There are many different approaches to treating whiplash. While whiplash patients used to be placed in a neck collar, we now know that the key to rapid recovery is early movement instead of immobilization. Ice is typically recommended for the first 24 hours, followed by gentle, active movement under the guidance of a trained medical professional. Some doctors prescribe pain relief medications along with therapeutic treatments like gentle exercise, traction, massage, heat, ice, or injections. Each patient’s case is unique, so it’s important to find the combination of therapies that works best for you.
At the Synergy Sports Wellness Institute™, we have helped countless patients find relief from whiplash. When you come in for a consultation, our synergy trained chiropractors and massage therapists can work with you to find the ideal treatment approach for your injury. If you would like more information about the various services we offer or would like to schedule an appointment, contact us today at (404) 352-8900. Don’t forget to follow us on social media for the latest news and information about sports medicine and chiropractic care in Atlanta.
Most people associate sports medicine with professional athletes, but at the Synergy Sports Wellness Institute™ in Atlanta we are proud to be able to help patients of all ability and activity levels. Even though we are well known for helping to improve the performance of some of the world’s most elite athletes, fewer are aware that we treat some of the most common complaints as well. For example, many of our patients are all too familiar with the sharp, wrenching pain of “throwing your back out.” Even relatively innocuous activity, like gardening or shoveling or just bending over to pick up a pencil, can potentially send a patient to the floor in agony. Why does this happen? What are we really saying when we talk about “throwing the back out?” Proper treatment begins with a deeper understanding of the back and spine in order to evaluate what is really going on.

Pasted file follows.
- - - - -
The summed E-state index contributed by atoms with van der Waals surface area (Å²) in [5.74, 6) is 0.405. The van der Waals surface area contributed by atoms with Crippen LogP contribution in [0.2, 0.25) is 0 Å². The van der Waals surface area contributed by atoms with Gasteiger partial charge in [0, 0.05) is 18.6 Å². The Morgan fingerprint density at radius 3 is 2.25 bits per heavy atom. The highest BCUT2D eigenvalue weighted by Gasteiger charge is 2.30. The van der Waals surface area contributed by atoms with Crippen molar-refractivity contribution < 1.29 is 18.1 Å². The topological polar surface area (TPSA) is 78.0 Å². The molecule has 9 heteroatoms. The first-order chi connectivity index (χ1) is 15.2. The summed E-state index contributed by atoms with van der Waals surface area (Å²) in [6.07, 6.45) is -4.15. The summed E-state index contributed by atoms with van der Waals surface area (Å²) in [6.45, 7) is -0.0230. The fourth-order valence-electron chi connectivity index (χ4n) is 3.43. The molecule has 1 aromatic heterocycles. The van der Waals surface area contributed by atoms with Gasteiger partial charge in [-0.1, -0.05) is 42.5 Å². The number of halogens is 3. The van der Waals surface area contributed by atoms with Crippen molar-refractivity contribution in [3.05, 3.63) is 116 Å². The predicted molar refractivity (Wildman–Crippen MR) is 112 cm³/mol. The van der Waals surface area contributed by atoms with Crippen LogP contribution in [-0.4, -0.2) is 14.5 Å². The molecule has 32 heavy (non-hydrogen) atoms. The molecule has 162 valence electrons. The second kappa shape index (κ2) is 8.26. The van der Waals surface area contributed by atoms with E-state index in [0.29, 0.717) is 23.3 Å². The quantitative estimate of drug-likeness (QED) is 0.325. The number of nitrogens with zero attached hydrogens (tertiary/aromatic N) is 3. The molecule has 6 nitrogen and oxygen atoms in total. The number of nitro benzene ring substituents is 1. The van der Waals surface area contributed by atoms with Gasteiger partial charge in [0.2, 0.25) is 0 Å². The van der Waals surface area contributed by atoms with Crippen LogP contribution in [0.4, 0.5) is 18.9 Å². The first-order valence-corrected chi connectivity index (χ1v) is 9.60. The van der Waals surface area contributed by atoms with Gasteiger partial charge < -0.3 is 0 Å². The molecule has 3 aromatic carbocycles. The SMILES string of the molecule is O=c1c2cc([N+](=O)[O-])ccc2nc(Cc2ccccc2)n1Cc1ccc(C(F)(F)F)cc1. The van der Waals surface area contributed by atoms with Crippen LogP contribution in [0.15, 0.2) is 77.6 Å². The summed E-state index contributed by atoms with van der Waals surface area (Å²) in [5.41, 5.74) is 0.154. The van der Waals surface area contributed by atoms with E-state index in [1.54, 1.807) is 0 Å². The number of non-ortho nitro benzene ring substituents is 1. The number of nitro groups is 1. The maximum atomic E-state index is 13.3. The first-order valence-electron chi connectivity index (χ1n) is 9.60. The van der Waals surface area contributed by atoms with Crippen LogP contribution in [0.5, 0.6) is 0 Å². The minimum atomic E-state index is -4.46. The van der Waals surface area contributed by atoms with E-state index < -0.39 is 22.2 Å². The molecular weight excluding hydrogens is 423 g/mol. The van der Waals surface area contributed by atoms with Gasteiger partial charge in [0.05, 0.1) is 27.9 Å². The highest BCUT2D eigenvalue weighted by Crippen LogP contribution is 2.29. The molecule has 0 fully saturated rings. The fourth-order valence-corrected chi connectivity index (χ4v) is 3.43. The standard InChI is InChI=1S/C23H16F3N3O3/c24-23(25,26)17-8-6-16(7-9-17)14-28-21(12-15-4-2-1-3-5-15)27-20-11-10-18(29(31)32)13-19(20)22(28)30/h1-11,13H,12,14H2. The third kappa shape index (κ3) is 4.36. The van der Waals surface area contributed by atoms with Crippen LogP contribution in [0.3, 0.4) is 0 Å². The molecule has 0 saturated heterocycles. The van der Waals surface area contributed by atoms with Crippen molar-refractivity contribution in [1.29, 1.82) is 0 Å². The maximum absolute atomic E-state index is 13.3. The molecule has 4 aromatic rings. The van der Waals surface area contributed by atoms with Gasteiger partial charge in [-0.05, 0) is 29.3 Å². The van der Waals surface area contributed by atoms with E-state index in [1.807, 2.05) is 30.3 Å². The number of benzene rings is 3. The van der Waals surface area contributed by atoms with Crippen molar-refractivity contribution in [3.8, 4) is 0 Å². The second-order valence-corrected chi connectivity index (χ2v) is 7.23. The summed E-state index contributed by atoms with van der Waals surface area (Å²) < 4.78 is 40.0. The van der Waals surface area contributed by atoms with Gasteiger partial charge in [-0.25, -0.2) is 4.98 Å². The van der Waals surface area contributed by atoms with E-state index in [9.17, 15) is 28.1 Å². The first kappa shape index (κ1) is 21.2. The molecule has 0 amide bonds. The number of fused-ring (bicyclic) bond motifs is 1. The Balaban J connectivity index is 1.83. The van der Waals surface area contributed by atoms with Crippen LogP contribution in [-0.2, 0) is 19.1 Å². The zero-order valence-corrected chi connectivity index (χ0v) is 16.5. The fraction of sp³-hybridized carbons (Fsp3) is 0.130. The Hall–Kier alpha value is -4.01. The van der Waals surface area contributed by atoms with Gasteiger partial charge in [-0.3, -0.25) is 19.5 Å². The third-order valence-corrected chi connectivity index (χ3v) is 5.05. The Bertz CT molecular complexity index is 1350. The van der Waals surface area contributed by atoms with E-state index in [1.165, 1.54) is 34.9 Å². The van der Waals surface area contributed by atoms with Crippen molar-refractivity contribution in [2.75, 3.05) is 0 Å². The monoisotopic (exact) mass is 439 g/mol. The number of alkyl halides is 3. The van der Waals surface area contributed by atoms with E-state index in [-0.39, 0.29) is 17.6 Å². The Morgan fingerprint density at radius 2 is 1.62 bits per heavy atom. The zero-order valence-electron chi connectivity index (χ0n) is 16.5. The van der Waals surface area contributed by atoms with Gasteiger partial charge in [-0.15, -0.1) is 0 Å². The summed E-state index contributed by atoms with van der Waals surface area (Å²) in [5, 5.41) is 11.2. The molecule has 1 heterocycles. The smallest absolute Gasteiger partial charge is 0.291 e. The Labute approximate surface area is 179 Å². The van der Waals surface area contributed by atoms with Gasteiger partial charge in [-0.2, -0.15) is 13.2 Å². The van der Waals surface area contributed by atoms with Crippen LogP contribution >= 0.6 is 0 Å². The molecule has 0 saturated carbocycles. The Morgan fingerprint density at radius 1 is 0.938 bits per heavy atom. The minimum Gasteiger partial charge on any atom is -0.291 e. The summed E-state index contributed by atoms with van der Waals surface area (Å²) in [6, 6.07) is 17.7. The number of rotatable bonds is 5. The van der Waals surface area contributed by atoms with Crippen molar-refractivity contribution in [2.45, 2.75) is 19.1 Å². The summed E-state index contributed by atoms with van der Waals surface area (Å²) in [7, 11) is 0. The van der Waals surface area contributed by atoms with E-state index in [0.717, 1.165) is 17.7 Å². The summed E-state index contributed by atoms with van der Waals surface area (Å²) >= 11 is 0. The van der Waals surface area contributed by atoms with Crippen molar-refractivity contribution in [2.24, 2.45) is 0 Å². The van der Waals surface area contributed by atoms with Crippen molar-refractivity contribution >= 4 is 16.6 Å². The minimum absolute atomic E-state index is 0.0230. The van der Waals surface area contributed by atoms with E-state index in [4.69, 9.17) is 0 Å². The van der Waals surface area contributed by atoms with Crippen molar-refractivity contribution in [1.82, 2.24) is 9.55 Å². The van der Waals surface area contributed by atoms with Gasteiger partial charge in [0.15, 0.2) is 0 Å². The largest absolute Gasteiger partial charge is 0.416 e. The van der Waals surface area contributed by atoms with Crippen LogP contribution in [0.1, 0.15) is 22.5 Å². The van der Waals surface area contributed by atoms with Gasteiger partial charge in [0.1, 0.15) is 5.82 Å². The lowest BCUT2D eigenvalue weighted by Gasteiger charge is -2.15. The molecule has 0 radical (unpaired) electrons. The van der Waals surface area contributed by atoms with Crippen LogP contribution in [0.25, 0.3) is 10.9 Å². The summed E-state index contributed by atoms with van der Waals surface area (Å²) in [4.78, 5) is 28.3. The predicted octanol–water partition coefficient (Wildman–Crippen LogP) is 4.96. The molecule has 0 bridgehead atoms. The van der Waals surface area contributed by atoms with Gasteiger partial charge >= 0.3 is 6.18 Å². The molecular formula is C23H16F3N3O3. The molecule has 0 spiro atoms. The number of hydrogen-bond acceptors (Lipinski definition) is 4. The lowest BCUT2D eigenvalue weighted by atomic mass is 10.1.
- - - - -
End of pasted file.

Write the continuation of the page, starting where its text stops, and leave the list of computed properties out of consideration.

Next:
The spine is the central support for the entire body. It bears the weight of the head, torso, and arms while allowing the body to move and bend in almost any direction. The adult spinal column itself is composed of 26 separate bones, called vertebrae, which surround and protect a central spinal cord that connects the brain to all of the various nerves in the body. These individual vertebrae are stacked on top of one another and are separated by elastic disks of tissue that act as shock absorbers. Back pain can be caused by a number of different issues, including muscle spasm or strain. However, what we commonly call “throwing the back out” is most likely the result of one of these disks becoming pinched or displaced.